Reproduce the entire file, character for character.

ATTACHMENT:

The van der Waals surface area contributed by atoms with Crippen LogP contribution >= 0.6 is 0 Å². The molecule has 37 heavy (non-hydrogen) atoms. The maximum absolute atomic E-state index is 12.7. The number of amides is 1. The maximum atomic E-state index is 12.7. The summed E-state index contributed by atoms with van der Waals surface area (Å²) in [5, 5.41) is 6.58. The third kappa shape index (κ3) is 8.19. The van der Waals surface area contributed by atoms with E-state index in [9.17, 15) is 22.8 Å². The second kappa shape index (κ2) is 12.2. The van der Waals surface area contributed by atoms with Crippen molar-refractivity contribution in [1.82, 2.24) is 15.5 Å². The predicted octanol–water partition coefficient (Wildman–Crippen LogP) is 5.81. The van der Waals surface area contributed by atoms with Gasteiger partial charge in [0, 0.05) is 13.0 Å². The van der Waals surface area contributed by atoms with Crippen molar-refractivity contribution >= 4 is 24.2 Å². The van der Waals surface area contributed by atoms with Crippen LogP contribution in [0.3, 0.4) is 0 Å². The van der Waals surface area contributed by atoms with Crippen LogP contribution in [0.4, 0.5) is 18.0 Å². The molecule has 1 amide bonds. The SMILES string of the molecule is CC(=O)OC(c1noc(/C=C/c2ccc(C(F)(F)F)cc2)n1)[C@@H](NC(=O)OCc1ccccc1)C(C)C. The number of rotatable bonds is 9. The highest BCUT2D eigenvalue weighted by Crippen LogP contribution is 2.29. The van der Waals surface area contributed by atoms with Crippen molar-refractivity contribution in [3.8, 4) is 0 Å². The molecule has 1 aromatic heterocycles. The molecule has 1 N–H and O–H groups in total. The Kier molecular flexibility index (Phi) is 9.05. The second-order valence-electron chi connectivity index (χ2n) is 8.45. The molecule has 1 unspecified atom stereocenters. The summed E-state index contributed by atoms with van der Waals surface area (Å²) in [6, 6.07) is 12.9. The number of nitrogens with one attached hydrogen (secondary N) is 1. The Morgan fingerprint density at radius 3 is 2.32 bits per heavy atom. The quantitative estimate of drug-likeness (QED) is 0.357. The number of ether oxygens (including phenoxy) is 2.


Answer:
The van der Waals surface area contributed by atoms with Crippen LogP contribution >= 0.6 is 0 Å². The molecule has 37 heavy (non-hydrogen) atoms. The maximum absolute atomic E-state index is 12.7. The number of amides is 1. The maximum atomic E-state index is 12.7. The summed E-state index contributed by atoms with van der Waals surface area (Å²) in [5, 5.41) is 6.58. The third kappa shape index (κ3) is 8.19. The van der Waals surface area contributed by atoms with E-state index in [9.17, 15) is 22.8 Å². The second kappa shape index (κ2) is 12.2. The van der Waals surface area contributed by atoms with Crippen molar-refractivity contribution in [1.82, 2.24) is 15.5 Å². The predicted octanol–water partition coefficient (Wildman–Crippen LogP) is 5.81. The van der Waals surface area contributed by atoms with Gasteiger partial charge in [0, 0.05) is 13.0 Å². The van der Waals surface area contributed by atoms with Crippen molar-refractivity contribution >= 4 is 24.2 Å². The van der Waals surface area contributed by atoms with Crippen LogP contribution in [0.3, 0.4) is 0 Å². The van der Waals surface area contributed by atoms with Crippen LogP contribution in [0.4, 0.5) is 18.0 Å². The molecule has 1 amide bonds. The SMILES string of the molecule is CC(=O)OC(c1noc(/C=C/c2ccc(C(F)(F)F)cc2)n1)[C@@H](NC(=O)OCc1ccccc1)C(C)C. The number of rotatable bonds is 9. The highest BCUT2D eigenvalue weighted by Crippen LogP contribution is 2.29. The van der Waals surface area contributed by atoms with Crippen molar-refractivity contribution in [3.8, 4) is 0 Å². The molecule has 1 aromatic heterocycles. The molecule has 1 N–H and O–H groups in total. The Kier molecular flexibility index (Phi) is 9.05. The second-order valence-electron chi connectivity index (χ2n) is 8.45. The molecule has 1 unspecified atom stereocenters. The summed E-state index contributed by atoms with van der Waals surface area (Å²) in [6, 6.07) is 12.9. The number of nitrogens with one attached hydrogen (secondary N) is 1. The Morgan fingerprint density at radius 3 is 2.32 bits per heavy atom. The quantitative estimate of drug-likeness (QED) is 0.357. The number of ether oxygens (including phenoxy) is 2.